Deb Fischer fields questions, boos at town hall in Holdrege

Deb Fischer fields questions, boos at town hall in Holdrege
World-Herald News Service

HOLDREGE, Neb. — U.S. Sen. Deb Fischer smiled gamely through several choruses of boos Thursday as she met with Nebraskans upset at the prospect of losing health care and angry that President Donald Trump refuses to release his tax returns.

One woman at the boisterous and sometimes emotional gathering told Fischer that her husband contracted polio as a young man and that the law commonly known as Obamacare allowed her family to access affordable health care for the first time in their lives.

Fischer supports the repeal of the Affordable Care Act.

“As a member of the Senate, you, Sen. Fischer, hold people’s lives in your hands. I hope you understand that,” said Dee Erb, 62, of Milford.

At another point, a young Latino man stood up and told Fischer that he was neither a “bad hombre” nor a “rapist” — using language that Trump has used to describe illegal immigrants in the past.

“I’m sorry my voice is shaking because this is offensive to me and to all my people,” said Jose Jimenez, 24, of Hastings.

“It’s offensive to all of us,” Fischer responded.

Fischer held two town hall meetings Thursday, attracting about 200 people in Kearney and about 175 people in Holdrege. They were the first town hall meetings Fischer has held since she and other members of Nebraska’s congressional delegation came under fire for not meeting with angry constituents last month during a congressional recess.

U.S. Sen. Ben Sasse abruptly announced Thursday morning that he too planned to hold a town hall meeting — this morning in Omaha. Fischer had announced her town hall meetings earlier this week.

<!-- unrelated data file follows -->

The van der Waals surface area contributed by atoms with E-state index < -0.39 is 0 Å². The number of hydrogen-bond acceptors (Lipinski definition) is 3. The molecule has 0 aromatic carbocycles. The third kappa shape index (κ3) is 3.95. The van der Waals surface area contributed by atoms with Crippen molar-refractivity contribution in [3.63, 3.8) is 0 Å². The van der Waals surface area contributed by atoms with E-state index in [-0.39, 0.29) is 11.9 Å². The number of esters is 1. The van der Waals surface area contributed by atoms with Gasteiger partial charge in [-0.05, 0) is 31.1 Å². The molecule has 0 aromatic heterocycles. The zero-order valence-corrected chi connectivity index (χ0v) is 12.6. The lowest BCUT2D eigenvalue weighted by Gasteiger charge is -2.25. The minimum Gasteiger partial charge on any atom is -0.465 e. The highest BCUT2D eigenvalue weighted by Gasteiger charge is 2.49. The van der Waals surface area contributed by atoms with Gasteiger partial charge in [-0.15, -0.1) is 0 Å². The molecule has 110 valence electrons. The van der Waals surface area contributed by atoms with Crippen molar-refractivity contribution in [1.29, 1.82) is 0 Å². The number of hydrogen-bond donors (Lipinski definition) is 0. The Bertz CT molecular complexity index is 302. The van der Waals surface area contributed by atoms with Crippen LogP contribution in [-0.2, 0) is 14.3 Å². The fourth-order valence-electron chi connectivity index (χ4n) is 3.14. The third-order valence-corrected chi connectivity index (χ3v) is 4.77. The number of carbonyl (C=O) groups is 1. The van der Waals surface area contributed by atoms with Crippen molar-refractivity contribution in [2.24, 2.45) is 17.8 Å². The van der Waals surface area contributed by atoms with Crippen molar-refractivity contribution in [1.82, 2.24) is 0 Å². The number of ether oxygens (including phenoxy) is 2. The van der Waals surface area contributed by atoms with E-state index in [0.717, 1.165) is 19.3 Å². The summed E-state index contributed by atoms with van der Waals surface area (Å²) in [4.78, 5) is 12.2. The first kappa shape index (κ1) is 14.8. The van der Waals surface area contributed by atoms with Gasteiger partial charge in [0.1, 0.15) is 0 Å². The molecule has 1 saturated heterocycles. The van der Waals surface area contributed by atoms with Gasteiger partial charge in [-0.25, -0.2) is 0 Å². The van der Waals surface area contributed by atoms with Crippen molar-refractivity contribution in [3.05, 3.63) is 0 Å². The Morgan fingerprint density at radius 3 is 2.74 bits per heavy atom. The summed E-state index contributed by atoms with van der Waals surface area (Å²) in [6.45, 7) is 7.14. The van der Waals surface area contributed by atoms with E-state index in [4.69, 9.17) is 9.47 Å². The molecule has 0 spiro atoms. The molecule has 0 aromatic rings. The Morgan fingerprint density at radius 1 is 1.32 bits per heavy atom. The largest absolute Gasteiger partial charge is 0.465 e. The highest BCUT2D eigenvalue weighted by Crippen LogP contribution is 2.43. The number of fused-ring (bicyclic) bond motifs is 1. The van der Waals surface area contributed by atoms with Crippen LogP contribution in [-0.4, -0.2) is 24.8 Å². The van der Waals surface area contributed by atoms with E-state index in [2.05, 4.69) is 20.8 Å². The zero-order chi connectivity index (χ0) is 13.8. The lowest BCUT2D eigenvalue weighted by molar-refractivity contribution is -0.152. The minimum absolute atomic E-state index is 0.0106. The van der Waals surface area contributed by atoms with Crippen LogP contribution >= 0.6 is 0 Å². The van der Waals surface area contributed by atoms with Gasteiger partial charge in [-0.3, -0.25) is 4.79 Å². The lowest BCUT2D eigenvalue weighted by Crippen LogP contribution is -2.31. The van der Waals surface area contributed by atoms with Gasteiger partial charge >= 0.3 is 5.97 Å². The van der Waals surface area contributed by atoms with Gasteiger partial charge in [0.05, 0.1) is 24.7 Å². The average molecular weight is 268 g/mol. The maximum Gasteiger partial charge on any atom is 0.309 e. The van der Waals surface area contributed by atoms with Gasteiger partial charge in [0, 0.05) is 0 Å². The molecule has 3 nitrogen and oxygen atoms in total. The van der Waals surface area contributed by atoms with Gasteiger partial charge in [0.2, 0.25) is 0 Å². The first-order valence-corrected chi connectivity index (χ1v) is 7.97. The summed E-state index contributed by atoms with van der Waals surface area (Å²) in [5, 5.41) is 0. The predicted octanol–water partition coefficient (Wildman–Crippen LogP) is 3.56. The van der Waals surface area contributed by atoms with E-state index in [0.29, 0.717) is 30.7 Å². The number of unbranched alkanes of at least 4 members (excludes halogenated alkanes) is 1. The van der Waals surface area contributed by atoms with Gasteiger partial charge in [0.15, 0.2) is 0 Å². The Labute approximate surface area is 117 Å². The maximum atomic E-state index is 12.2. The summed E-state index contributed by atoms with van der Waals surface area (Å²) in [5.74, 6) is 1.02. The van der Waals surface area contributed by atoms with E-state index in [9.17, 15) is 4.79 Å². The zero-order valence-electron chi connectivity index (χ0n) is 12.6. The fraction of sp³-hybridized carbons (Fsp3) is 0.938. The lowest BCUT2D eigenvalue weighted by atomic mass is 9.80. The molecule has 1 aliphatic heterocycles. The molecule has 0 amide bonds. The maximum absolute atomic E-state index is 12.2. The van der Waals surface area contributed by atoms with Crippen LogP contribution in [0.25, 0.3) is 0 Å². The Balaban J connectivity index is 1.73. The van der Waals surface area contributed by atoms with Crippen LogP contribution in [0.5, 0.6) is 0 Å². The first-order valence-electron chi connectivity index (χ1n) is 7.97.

The crowd in Holdrege was decidedly mixed, with a little more than half expressing support for Obamacare. Many traveled from Omaha, Lincoln and Scottsbluff to attend.

It was an exceedingly polite crowd. Fischer insisted that everyone be allowed to talk without interruption and that she be given a chance to respond. Fischer listened nearly as much as she spoke, and she never lost her composure amid the periodic boos and jeers.

Many of the questions were about the possible repeal of the health care law and a Republican replacement bill that was recently released to the public. Several people in the audience urged Fischer to “fix” Obamacare rather than repeal it entirely.

Dr. Arthur Prine of Omaha said the time had come for the United States to guarantee all Americans access to a “basic” health care plan. He said he supported a Medicare-for-all proposal.

“We should consider health care a basic human right,” Prine said.

Fischer countered that half of Americans oppose universal health care.

She also made it clear that she continued to oppose the Affordable Care Act, although she said she was not ready to embrace the plan put forth by House Republicans.

Fischer acknowledged that many Nebraskans — including many rural residents — rely on the health care law for coverage. But she said she believes that the law hurts Nebraskans more than it helps.

“I understand that people have been helped under the Affordable Care Act, but I can give you examples of thousands of Nebraskans who have been hurt by it,” she said.

Not everyone in the audience supported Obamacare. Several stood up to defend efforts to repeal it.

Dan Janssen, a car dealer in Holdrege, said he had not been opposed to the law at first, but he turned against it as his company’s health care costs grew each year by 20 percent to 30 percent.

Janssen said the law did nothing to address rising health care costs. He also said it was passed too quickly, without enough thought. He urged Fischer and her congressional colleagues to not make the same mistake again.

“Please, put a lot of time and effort into fixing health care,” Janssen said.

Fischer did earn a few tentative rounds of applause, including when she agreed with a woman that Trump should release his tax returns — and she agreed to make that demand public. The woman argued that it was important to know if the president had any conflicts of interest between his business activities and his presidential duties.

Fischer agreed. However, Fischer earned a few jeers when she refused a request that she issue that demand from the Senate floor. She said it wouldn’t be appropriate to do so, and said her comments at Thursday’s town hall qualified as a public announcement.

“I’ve just publicly made a statement,” she said.

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